Alongside the Monet is a new work by Olafur Eliasson, whose practice embraces a variety of media and often studies light, color and perception to increase our understanding of each other and our surroundings. Eliasson began his ongoing series of “color experiments” in 2009, inspired by the idea of ​​producing a complete new color theory that would include all visible colors of the prism. Created on round canvases, often with holes in the center, the works in this series draw their palettes from paintings by artists such as JMW Turner and Caspar David Friedrich and, more recently, from the artist’s own photographs of his native Iceland. .

Color experiment no. 109, 2020. Oil on canvas diam. 44 1/2 inches. Courtesy of the artist

For Color experiment no. 109—the work created by Eliasson for this project—the Frick made a calibrated color photograph of Vetheuil in winter and sent a high quality print to the artist’s studio in Berlin. Eliasson then extracted the subject’s palette, spreading the colors across the surface of the round canvas in a gradient color wheel, moving from dark to light. The circumference of Eliasson’s painting is large enough to contain Monet’s original, embracing it in the color wheel. The result, after two years of preparation, is a thought-provoking juxtaposition that recalls Monet’s own experiments with light and color and accentuates both the formal qualities and poignant resonance of the original canvas.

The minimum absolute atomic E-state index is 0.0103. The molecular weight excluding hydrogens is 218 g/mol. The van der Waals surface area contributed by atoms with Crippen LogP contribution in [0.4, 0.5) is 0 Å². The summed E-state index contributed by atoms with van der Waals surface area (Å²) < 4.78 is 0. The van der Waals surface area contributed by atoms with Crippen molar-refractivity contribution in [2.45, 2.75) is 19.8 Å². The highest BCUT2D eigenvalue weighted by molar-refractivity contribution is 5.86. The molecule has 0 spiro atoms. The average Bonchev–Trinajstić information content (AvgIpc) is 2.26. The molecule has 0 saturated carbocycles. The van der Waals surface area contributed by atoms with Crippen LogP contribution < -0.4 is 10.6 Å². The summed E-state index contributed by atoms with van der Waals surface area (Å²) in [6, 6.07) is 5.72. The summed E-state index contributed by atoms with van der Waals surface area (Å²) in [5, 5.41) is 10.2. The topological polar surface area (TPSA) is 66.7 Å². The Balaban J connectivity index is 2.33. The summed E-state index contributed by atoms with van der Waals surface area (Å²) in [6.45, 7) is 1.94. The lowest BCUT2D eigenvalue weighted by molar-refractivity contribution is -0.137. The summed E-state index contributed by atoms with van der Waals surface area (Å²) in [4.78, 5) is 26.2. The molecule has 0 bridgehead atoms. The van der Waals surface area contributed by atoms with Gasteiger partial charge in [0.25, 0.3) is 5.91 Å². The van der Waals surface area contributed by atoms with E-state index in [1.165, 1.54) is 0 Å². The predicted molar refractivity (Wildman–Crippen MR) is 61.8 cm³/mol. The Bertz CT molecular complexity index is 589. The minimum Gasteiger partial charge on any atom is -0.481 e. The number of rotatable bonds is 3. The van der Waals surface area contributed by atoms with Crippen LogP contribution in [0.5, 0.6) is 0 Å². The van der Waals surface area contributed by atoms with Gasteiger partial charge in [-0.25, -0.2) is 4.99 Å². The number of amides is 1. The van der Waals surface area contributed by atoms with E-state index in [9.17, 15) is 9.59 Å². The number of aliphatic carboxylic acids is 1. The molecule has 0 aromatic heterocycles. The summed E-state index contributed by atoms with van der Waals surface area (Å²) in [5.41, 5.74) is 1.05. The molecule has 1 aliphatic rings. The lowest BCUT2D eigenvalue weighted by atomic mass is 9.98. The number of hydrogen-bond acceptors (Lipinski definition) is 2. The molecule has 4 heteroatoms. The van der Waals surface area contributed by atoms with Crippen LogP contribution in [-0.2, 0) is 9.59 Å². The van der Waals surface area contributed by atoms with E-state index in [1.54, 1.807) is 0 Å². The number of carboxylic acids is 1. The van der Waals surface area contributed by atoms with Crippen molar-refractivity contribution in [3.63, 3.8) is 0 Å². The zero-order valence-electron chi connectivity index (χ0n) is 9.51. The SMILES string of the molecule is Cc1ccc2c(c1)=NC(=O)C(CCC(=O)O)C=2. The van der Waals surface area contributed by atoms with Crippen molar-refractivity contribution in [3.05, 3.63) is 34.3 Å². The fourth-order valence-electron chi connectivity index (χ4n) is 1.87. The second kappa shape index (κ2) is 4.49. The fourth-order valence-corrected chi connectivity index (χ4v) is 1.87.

The Frick Diptych series is published by The Frick Collection in association with D Giles Ltd., London, sold online via the museum shop at or by email at [email protected] . by Monet Vetheuil in winterby Olafur Eliasson and Susan Grace Galassi will be available Fall 2022 (72 pages, 35 color illustrations, hardcover $29.95, member price $26.96.

Funding for the facility at Frick Madison is generously provided by Mr. and Mrs. Andrew Saul and the American-Scandinavian Foundation.


Olafur Eliasson. Photo: Lars Borges

Olafur Eliasson (b. 1967) is a prolific Icelandic-Danish artist who works in a wide range of media and forms – installation, painting, sculpture, photography and film – to address topics related to architecture, ecology, food, education, sustainability, climate change and perception. Over the past two decades he has developed several world-renowned art projects that address our relationship with the environment, the longest running of which is his Weather Project (2003) at Turbine Hall at Tate Modern, London. In 2008 he created a Public Art Fund project consisting of four artificial waterfalls placed around New York along the East River.